“We started onboarding home chefs in May 2020, and the app and the website were launched on Ganesh Chaturthi (August). But it was only in March this year that we started receiving a good number of orders, about 50-60 per day. Since then, we’ve clocked a turnover of Rs 2 million,” she adds.
PinkAprons accepts registration from home chefs on its website, offering three subscription plans for Rs 499, Rs 999 and Rs 1,999 per month, respectively.
“We do a couple of taste audits before enrolling the home chefs to make sure the quality of their food is upto the mark. The first three months function as free trials, after which they can choose which plan they want to go for, depending on the delivery radius they want to offer their services in. While we currently make use of a white label website and app, we’ll be launching our own versions early next year, which will also include a subscription plan for Rs 99 per month,” she adds.
PinkAprons, which makes use of delivery partners such as Dunzo, WeFast and Bro, is set to launch its services in Mumbai next month, for which they’ve already received more than a thousand enquiries, says Adetee.
Tapping into a niche market
Adetee previously worked as an IT professional for several MNCs, and began her entrepreneurial journey with FoodGinie in 2016.
“I realised there was a lack of decent north Indian, vegetarian food options in Pune. My family and I set up FoodGinie as a cloud kitchen setup, and it quickly became a crowd favourite in the IT hubs of Magarpatta and Hinjewadi. We also supply frozen gravies to franchise outlets. Till date, we’ve catered to over a lakh customers in Pune and Surat, and also in Raipur on a third-party-basis,” she says.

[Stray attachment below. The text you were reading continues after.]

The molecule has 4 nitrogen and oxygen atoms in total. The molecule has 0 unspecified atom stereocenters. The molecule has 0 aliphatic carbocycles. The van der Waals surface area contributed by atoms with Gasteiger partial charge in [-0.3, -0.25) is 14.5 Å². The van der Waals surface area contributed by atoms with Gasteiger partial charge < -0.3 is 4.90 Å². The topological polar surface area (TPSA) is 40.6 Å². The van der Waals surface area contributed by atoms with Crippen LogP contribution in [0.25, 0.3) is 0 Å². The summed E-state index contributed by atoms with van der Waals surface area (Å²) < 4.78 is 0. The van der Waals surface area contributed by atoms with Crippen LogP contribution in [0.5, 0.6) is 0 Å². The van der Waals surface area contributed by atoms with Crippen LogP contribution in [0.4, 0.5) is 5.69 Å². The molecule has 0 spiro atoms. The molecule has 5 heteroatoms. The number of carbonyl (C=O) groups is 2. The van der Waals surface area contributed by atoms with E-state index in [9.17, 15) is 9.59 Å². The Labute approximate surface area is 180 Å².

“I began conceptualising PinkAprons when FoodGinie was shut for a few months during the 2020 lockdown. Being in the same industry, I could tap into our existing network of small food businesses, vendors and other resources. This also enabled me to address some of the gaps in the existing delivery models. For instance, at PinkAprons, customers have the option to schedule their meals up to a month in advance,” she says.
“My focus has always been on empowering home chefs because bigger companies refuse to collaborate with them. They have certain time limitations and deem homemakers as unprofessionals, notwithstanding years of their domestic experience. But the hospitality industry was also badly struck by the COVID-19 pandemic. So many professional chefs were let go during the 2020 lockdown, and they didn’t know when they would hear back from their crews, if at all. They made for some of our earliest contributors,” recalls Adetee.